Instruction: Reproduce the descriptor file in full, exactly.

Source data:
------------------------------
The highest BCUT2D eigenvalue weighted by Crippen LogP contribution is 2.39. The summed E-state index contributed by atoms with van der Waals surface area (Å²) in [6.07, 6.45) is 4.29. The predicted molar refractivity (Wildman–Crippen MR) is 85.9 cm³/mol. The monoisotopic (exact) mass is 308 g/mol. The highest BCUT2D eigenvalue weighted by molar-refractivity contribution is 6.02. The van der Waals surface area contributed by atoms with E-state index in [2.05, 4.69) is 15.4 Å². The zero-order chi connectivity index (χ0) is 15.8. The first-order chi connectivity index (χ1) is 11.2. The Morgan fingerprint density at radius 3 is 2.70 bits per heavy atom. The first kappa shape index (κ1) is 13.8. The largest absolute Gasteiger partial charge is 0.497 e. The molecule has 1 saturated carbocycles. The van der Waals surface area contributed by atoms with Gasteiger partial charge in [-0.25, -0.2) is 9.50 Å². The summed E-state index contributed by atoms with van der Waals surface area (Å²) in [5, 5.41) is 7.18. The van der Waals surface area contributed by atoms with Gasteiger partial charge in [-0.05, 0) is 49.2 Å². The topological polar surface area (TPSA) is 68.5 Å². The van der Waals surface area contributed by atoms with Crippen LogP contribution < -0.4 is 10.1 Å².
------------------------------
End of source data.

The highest BCUT2D eigenvalue weighted by Crippen LogP contribution is 2.39. The summed E-state index contributed by atoms with van der Waals surface area (Å²) in [6.07, 6.45) is 4.29. The predicted molar refractivity (Wildman–Crippen MR) is 85.9 cm³/mol. The monoisotopic (exact) mass is 308 g/mol. The highest BCUT2D eigenvalue weighted by molar-refractivity contribution is 6.02. The van der Waals surface area contributed by atoms with E-state index in [2.05, 4.69) is 15.4 Å². The zero-order chi connectivity index (χ0) is 15.8. The first-order chi connectivity index (χ1) is 11.2. The Morgan fingerprint density at radius 3 is 2.70 bits per heavy atom. The first kappa shape index (κ1) is 13.8. The largest absolute Gasteiger partial charge is 0.497 e. The molecule has 1 saturated carbocycles. The van der Waals surface area contributed by atoms with Gasteiger partial charge in [-0.25, -0.2) is 9.50 Å². The summed E-state index contributed by atoms with van der Waals surface area (Å²) in [5, 5.41) is 7.18. The van der Waals surface area contributed by atoms with Gasteiger partial charge in [-0.05, 0) is 49.2 Å². The topological polar surface area (TPSA) is 68.5 Å². The van der Waals surface area contributed by atoms with Crippen LogP contribution < -0.4 is 10.1 Å².